Not long after that, we hit the Breakwater Junction trail for an out-and-back that covered the next five miles or so. It was absolutely gorgeous. I had no idea that trail was there. While on the way back on the trail, I caught up with this woman I’d been running behind for a while. We pushed each other through the final 5K of the race. At one point, she said, “You’re killing me!” I told her we were almost there and were on track to smash her goal time of 1:55:55 (it was her first half marathon) and my goal to beat my previous time. (I had been hoping to come in at 1:42:xx, as some stupid online calculator said I should be able to based on my best 5K time, but I realized that was a bit over ambitious near the beginning.)

It was around 11 miles (I think, the mile markers were eluding me after the 9-mile marker) that I realized my legs did not hurt. At all. They were getting tired for sure, but they did not hurt. I popped one more Chomp sometime around then, got a bit of water at the water station around 12 miles and headed in for the finish.

That was when the woman with whom I was running said it was time for our kick. And I had a kick! A small one, but still. I felt myself running faster and was amazed. At that point in Virginia Beach, I was in so much pain, I was just trying to get one foot in front of the other to get to the finish. This time, I was actually racing.

We were coming up to the finish, when that woman returned my favor of pushing her when she was feeling like slowing down. She came up behind me and yelled, “This is it! Come on! Sprint!” And I did. There were three timing mats right there at the end. I had no idea which was the actual end, so I didn’t let up until I was over them all.

I finally remembered to look down at my watch. 1:49:something. I couldn’t believe it. I had shaved five minutes off my time for 13.1 miles in only a couple of months. And I felt 100 percent better when I finished. I wasn’t hobbling and grimacing in pain, I was walking and grinning like a fool. We got our finisher’s medals, and my running partner’s husband came up to congratulate her. She pointed at me and said, “I had someone to run me in!”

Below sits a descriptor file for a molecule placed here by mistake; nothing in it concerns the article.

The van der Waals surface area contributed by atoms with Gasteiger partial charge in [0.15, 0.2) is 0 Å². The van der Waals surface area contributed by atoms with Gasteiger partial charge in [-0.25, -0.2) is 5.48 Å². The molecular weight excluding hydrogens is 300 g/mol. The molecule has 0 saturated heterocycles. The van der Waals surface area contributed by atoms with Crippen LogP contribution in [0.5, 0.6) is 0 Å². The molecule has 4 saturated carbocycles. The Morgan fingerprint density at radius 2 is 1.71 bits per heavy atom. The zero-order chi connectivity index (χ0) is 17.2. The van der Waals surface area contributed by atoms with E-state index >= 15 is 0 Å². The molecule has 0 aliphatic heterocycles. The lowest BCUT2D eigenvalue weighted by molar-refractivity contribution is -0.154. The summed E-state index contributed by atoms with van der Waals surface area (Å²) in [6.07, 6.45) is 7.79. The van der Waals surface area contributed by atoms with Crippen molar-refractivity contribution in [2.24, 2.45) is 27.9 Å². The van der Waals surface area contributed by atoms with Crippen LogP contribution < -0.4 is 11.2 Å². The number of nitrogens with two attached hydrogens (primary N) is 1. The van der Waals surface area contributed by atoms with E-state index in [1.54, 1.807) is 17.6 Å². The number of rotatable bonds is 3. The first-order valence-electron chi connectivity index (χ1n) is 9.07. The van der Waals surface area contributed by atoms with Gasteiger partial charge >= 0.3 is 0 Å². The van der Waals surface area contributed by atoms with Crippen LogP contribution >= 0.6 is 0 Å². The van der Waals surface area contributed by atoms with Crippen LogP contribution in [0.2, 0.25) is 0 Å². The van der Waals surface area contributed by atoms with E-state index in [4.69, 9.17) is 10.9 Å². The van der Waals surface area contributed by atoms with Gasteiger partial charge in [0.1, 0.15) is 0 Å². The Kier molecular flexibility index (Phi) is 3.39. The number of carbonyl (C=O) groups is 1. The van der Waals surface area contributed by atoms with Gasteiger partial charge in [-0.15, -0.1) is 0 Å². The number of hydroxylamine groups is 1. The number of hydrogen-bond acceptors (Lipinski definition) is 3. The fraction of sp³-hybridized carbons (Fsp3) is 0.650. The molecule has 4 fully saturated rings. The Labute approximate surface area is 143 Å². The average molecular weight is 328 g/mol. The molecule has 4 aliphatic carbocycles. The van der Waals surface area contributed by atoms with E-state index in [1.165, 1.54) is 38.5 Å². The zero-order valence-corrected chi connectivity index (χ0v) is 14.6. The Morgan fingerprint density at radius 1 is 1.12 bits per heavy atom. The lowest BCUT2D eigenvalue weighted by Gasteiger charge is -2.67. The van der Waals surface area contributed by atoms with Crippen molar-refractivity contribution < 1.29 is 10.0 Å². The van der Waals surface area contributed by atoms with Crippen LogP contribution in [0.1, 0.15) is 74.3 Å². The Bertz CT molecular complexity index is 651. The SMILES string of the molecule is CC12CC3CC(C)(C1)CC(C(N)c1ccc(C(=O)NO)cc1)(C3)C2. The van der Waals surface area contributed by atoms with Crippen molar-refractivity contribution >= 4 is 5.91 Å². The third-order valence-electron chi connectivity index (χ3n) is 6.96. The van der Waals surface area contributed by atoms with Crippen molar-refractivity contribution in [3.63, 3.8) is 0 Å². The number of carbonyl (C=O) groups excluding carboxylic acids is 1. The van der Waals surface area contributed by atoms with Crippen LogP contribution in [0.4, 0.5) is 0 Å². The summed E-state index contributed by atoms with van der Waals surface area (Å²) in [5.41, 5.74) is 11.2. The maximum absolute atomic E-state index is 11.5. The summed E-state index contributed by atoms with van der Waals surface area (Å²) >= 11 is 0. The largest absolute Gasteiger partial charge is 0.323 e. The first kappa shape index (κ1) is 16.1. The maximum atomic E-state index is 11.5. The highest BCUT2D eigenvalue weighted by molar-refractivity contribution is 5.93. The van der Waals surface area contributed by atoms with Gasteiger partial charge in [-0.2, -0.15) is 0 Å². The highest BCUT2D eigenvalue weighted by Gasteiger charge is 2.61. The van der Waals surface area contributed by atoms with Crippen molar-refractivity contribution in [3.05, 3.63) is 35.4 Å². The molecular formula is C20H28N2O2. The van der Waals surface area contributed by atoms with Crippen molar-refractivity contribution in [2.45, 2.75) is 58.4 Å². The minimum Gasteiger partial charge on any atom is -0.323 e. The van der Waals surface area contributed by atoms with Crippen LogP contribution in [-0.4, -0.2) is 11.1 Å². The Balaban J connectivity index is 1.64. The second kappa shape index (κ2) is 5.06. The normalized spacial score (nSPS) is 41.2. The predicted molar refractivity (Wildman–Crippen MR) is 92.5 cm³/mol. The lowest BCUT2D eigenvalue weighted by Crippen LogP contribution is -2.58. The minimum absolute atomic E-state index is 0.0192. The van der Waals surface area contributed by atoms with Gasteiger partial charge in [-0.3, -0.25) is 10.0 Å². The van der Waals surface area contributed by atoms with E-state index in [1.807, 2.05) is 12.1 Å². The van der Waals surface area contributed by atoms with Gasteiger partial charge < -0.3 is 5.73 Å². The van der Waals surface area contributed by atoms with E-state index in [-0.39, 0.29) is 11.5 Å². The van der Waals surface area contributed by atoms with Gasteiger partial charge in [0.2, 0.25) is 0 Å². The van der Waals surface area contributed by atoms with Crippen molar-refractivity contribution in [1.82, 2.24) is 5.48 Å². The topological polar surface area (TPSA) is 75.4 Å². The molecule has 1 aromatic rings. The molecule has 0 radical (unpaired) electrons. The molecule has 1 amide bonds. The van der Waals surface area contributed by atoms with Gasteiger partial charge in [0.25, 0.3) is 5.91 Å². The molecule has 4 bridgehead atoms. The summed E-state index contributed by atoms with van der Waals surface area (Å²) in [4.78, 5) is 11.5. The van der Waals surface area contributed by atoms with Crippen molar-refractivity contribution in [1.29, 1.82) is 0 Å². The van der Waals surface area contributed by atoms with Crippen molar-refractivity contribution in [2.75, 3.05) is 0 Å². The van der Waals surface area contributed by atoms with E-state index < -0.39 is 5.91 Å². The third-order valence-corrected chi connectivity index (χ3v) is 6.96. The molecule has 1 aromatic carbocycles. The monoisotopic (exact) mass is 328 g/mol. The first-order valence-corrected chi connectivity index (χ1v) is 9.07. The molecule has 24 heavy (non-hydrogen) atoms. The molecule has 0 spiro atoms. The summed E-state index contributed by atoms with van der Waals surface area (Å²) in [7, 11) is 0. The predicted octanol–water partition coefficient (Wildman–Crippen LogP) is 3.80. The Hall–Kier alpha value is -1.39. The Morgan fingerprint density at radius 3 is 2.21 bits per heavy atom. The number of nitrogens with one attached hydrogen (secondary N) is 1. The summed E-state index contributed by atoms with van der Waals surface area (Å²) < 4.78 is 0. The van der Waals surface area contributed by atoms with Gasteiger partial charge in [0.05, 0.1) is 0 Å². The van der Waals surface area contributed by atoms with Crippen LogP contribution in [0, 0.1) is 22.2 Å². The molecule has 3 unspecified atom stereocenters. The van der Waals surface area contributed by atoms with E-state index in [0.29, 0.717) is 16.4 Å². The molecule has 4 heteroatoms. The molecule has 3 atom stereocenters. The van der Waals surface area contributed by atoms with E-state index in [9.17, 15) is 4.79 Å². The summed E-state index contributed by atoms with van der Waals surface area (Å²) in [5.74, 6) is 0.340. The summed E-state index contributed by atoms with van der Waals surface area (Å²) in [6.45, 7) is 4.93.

The post-race spread was impressive. They had a heated tent set up. There was breakfast foods on one side (pancakes with all kinds of toppings and baked apples) and lunch foods on the other (burgers, salads, mac and cheese, baked beans.) Unlimited Dogfish Head (Lawnmower Light, Shelter Pale Ale and Raison D’Etre) and Blue Moon. Free massages.

It always takes my appetite a long time to come back after a race, so I only had a huge spinach salad and a beer. I was going to go home, but then I found out I’d won an age group award. To kill time before the awards ceremony, I got another beer, got a wonderful massage and talked to some of the other runners who had come out for the race alone.

They called my name at the awards ceremony, and I went up to the front — only to find out someone had taken my plaque! I’m pretty sure it was the second-place runner in our age group. She probably didn’t notice the first-place runner was the overall women’s champ, thus moving up everyone else a spot, and took the third-place plaque instead of the second-place one when she left.

It worked out for me, though. The race organizers promised to get another one made quickly, and they felt so bad about it they gave me a $50 gift card to the running shop that sponsored the race.

And when I got home, I found out my husband had been using his time wisely. The entire house was clean and the laundry was nearly done.

I would call Saturday an overall win for me. I would also recommend that race to anyone. It’s small enough you can actually run your own pace throughout the race and enjoy the post-race amenities. The part of the course on the trail is amazing. And everyone was really friendly.

My next big race is my first full marathon in March. Training officially begins next Monday.